MONDAY, 12:37pm: Beverley will be back this season and won’t undergo surgery, Wojnarowski reports.
SUNDAY, 1:47pm: There’s a possibility that Beverley will not need surgery, and he might be able to return as early as the first-round of the postseason, reports Jonathan Feigen of the Houston Chronicle (h/t to Zach Harper of CBSSports.com). Beverley says he feels “pretty good” and believes he’ll return this season “for sure.” He’ll see Dr. James Andrews on Monday and make a decision after their visit.
FRIDAY: Rockets point guard Patrick Beverley is likely done for the season with a torn meniscus in his right knee, writes Sam Amick of USA Today. Adrian Wojnarowski of Yahoo! Sports originally reported the injury, noting that Beverley will seek a second opinion in hopes that he can rehab and return at some point before the end of Houston’s playoff run.
Amick cites the lengthy absences of Derrick Rose and Russell Westbrook, who also suffered meniscus tears, though Metta World Peace returned 12 days after undergoing surgery on his torn meniscus last season. Still, that quick recovery was something of an outlier, and the procedure World Peace underwent, in which his meniscus was removed entirely rather than repaired, can cause issues that linger over the course of a long career. Beverley, just 25 years old, might not be as willing as World Peace, then 33, to sacrifice the future for the benefit of the present.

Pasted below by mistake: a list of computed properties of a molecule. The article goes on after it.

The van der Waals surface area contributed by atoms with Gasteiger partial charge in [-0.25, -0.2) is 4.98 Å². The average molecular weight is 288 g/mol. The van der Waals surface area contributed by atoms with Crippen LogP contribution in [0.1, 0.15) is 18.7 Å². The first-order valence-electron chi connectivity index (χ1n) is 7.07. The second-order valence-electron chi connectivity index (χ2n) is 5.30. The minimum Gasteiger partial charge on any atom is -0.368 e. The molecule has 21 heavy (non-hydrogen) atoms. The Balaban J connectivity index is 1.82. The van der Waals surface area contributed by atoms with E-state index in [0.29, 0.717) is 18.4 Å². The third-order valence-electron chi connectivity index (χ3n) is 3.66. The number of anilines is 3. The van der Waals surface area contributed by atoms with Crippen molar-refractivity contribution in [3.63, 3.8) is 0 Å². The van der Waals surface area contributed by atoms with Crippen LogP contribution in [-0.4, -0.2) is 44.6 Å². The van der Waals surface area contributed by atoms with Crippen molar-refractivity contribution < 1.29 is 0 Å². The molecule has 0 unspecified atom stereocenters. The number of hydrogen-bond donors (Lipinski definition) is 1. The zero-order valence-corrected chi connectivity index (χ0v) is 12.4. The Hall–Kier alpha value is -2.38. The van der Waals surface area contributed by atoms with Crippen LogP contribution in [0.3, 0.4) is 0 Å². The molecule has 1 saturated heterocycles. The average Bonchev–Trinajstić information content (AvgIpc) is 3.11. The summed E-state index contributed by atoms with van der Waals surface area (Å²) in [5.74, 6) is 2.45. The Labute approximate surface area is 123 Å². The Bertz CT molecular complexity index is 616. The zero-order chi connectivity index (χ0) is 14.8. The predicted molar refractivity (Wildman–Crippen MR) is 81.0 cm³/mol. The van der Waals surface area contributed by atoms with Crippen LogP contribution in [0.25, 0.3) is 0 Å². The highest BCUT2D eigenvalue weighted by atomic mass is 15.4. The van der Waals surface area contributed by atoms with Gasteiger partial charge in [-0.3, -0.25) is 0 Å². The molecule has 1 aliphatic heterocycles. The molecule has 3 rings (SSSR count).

In any case, the specter of entering the playoffs with Beverley is a tough blow for the Rockets, who’ve compiled the fourth-best record in the Western Conference thanks in no small part to the gritty, defensive-minded second-year player. He represents one of GM Daryl Morey‘s shrewdest acquisitions, as Morey picked him out of the Russian league in the middle of last season, signed him to a minimum-salary contract, and watched him quickly make his mark on the team. Beverley’s deal is non-guaranteed for next season, but it would be a shock if Morey doesn’t keep him around, regardless of the injury.
It’s too late for the team to apply for a disabled player exception, which wouldn’t have given the team much flexibility, given Beverley’s diminutive salary. The Rockets have a prorated portion of the $2.652MM room exception available to sign a free agent replacement, but it’s unlikely anyone on the market will be able to replace what Beverley has brought to the team, much less be worthy of more than the minimum salary. Rookie Isaiah Canaan figures to draw more playing time behind Jeremy Lin, who’ll no doubt become the starter, and Morey might regret trading veteran point guard Aaron Brooks to the Nuggets at the deadline for swingman Jordan Hamilton.